7 Ways to Experience the Modern & Ancient in Fukuoka
See All That Fukuoka Has to Offer
One of the largest cities in Japan, Fukuoka has tons to offer in the form of parks, attractions, historical landmarks, food and shopping. It’s a largely modernized city, which is reflected in the buildings, young population and its attraction for technology startups.
While it’s no Tokyo in terms of population or density of things to do, Fukuoka is the perfect place to travel off the beaten track as it’s attracted tourists from all over the world who are hungry for a city that boasts an independent spirit and attractive nightlife.
These are a few of the many attractions and things to do in Fukuoka, no matter what your age or taste.
Fukuoka Castle Ruins
Situated inside Maizuru Park, the Fukuoka Castle Ruins attract visitors wishing to learn about Japan’s feudal past while enjoying the beautiful scenery in the process. Once the largest castle on the island of Kyushu, all that remains now are a few turrets, gates, walls and its 3,000-foot-long moat, which surrounds the interior part of the castle.
Visitors can enjoy walking along trails and gazing out from lookout spots year round, although the most popular time to visit is in the spring. At the end of March, cherry blossom season starts, blanketing the surrounding areas with pink flowers.
Another must-see piece of historic architecture, the Shofukuji Temple was the first zen Buddhist temple in Japan. Zen was introduced to Japan by the priest Eisai who studied its technique in China.
While visitors aren’t allowed inside the sacred temple itself, the exterior of the temple and the surrounding buildings alone are worthy of admiration. The Sanmon gate has a small koi pond and bridge leading up to it and Butsuden Hall, with its cloud dragon painted ceiling, also houses a few historic statues of Buddha.
Photo Credit: iStockPhoto
Every major city has a centrally located park to enjoy and Ohori Park is Fukuoka’s. Featuring a large pond surrounded by a walking path, the park is where locals and tourists alike can go to relax and unwind in the midst of a bustling harbor metropolis.
Small islands connect to the main park with elegant stone bridges punctuated with decorative pavilions.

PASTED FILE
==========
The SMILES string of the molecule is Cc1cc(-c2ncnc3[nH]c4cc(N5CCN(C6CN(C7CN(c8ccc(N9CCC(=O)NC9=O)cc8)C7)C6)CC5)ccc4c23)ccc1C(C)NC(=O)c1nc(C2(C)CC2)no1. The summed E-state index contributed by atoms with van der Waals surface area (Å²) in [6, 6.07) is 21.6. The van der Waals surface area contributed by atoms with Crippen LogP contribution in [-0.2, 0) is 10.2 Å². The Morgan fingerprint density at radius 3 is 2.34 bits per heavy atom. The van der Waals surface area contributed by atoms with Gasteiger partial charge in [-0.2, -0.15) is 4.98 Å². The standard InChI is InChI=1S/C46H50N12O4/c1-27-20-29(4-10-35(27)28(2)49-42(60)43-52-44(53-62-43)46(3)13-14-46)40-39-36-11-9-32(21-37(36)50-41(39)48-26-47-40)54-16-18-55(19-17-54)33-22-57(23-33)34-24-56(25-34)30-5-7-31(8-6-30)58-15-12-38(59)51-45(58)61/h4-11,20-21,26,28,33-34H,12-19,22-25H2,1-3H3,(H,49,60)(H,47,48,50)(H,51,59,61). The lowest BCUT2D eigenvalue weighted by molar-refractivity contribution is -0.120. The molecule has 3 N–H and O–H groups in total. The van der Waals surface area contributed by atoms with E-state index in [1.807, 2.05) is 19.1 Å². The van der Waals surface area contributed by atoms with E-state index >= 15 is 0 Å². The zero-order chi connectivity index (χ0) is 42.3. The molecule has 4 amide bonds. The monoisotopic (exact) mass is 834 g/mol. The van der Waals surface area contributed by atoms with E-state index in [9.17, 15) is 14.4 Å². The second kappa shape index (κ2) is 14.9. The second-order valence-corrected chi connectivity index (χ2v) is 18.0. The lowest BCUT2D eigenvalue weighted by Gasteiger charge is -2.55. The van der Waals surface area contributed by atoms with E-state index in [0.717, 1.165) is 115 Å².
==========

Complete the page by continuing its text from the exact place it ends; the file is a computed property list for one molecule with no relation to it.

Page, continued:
There are also a number of attractions located within the park including the Fukuoka Art Museum, Japanese Garden and Gokoku Shrine, which all charge separate admission fees.
One of the top reasons most people venture to Fukuoka is to sample the food. Every evening, food stalls, called yatai, pop up along the river offering a magical ambiance unique to the area.
Foods like yakitori skewers, ramen and oden (fishcake stew), are available in the small stalls, which typically serve seven to eight people. Perusing the stalls can be a great way to meet the locals and brush up on your Japanese language skills, while enjoying delicious comfort foods along the way.
Canal City is a Las Vegas-style mall and entertainment complex, much like the Venetian or Bellagio. The complex is home to over 250 local and international shops, a ramen “stadium,” which boasts eight different styles of the dish from across Japan, a cinema, two hotels and game center.
A large canal also runs through the shops, culminating in a fountain with water shows every half hour.
Fukuoka Yahuoku! Dome
Like Americans, the Japanese love their baseball and even consider it their national sport. Fukuoka is home to the Yahuoku! Dome, a Roman Colosseum inspired stadium with a retractable roof where their home team, the Fukuoka Softbank Hawks, play.
While Japanese baseball rules are essentially the same, the field, strike zone and ball are all smaller than their American counterparts. Aside from baseball games, the stadium regularly hosts concerts with Japanese, and international acts and is part of a commercial and entertainment complex called Hawk’s Town.
Photo Credit: Trip Advisor
For a completely offbeat experience while in Fukuoka, catch a performance of Anmitsu Hime. Essentially a Japanese drag show musical, for over 30 years, Anmitsu Hime has attracted all manner of people, from Japanese businessmen to foreigners to groups of girlfriends.
Although it’s only offered in Japanese, the show’s outrageous antics and over-the-top costumes and sets allow even non-Japanese speakers to enjoy the humor and spectacle. Performers love audience participation and may even grab foreigners to bring onstage for one of their numbers.